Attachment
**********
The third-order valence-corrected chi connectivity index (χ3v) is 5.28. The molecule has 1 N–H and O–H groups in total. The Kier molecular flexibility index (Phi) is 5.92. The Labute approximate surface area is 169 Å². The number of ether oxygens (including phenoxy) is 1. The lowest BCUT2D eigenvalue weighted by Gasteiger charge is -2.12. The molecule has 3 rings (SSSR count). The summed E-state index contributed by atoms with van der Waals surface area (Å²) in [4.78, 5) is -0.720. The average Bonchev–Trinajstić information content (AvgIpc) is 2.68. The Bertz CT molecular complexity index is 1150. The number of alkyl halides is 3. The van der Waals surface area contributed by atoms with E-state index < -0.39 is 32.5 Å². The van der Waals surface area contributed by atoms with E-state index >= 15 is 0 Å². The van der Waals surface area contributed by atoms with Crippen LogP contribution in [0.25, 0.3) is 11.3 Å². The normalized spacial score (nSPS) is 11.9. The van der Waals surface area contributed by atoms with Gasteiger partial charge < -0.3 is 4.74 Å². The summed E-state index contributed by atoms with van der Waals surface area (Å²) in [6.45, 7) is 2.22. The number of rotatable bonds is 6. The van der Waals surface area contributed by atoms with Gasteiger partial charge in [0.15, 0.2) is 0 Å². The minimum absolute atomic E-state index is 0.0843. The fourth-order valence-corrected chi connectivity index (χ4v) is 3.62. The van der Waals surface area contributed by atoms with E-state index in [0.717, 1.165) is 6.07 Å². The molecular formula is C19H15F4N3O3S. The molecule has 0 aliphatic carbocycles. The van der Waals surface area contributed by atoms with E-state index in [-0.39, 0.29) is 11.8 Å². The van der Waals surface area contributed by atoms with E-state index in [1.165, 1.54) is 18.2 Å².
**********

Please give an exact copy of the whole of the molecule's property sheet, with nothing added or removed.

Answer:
The third-order valence-corrected chi connectivity index (χ3v) is 5.28. The molecule has 1 N–H and O–H groups in total. The Kier molecular flexibility index (Phi) is 5.92. The Labute approximate surface area is 169 Å². The number of ether oxygens (including phenoxy) is 1. The lowest BCUT2D eigenvalue weighted by Gasteiger charge is -2.12. The molecule has 3 rings (SSSR count). The summed E-state index contributed by atoms with van der Waals surface area (Å²) in [4.78, 5) is -0.720. The average Bonchev–Trinajstić information content (AvgIpc) is 2.68. The Bertz CT molecular complexity index is 1150. The number of alkyl halides is 3. The van der Waals surface area contributed by atoms with E-state index < -0.39 is 32.5 Å². The van der Waals surface area contributed by atoms with E-state index >= 15 is 0 Å². The van der Waals surface area contributed by atoms with Crippen LogP contribution in [0.25, 0.3) is 11.3 Å². The normalized spacial score (nSPS) is 11.9. The van der Waals surface area contributed by atoms with Gasteiger partial charge < -0.3 is 4.74 Å². The summed E-state index contributed by atoms with van der Waals surface area (Å²) in [6.45, 7) is 2.22. The number of rotatable bonds is 6. The van der Waals surface area contributed by atoms with Gasteiger partial charge in [0.15, 0.2) is 0 Å². The minimum absolute atomic E-state index is 0.0843. The fourth-order valence-corrected chi connectivity index (χ4v) is 3.62. The van der Waals surface area contributed by atoms with E-state index in [0.717, 1.165) is 6.07 Å². The molecular formula is C19H15F4N3O3S. The molecule has 0 aliphatic carbocycles. The van der Waals surface area contributed by atoms with E-state index in [-0.39, 0.29) is 11.8 Å². The van der Waals surface area contributed by atoms with E-state index in [1.165, 1.54) is 18.2 Å².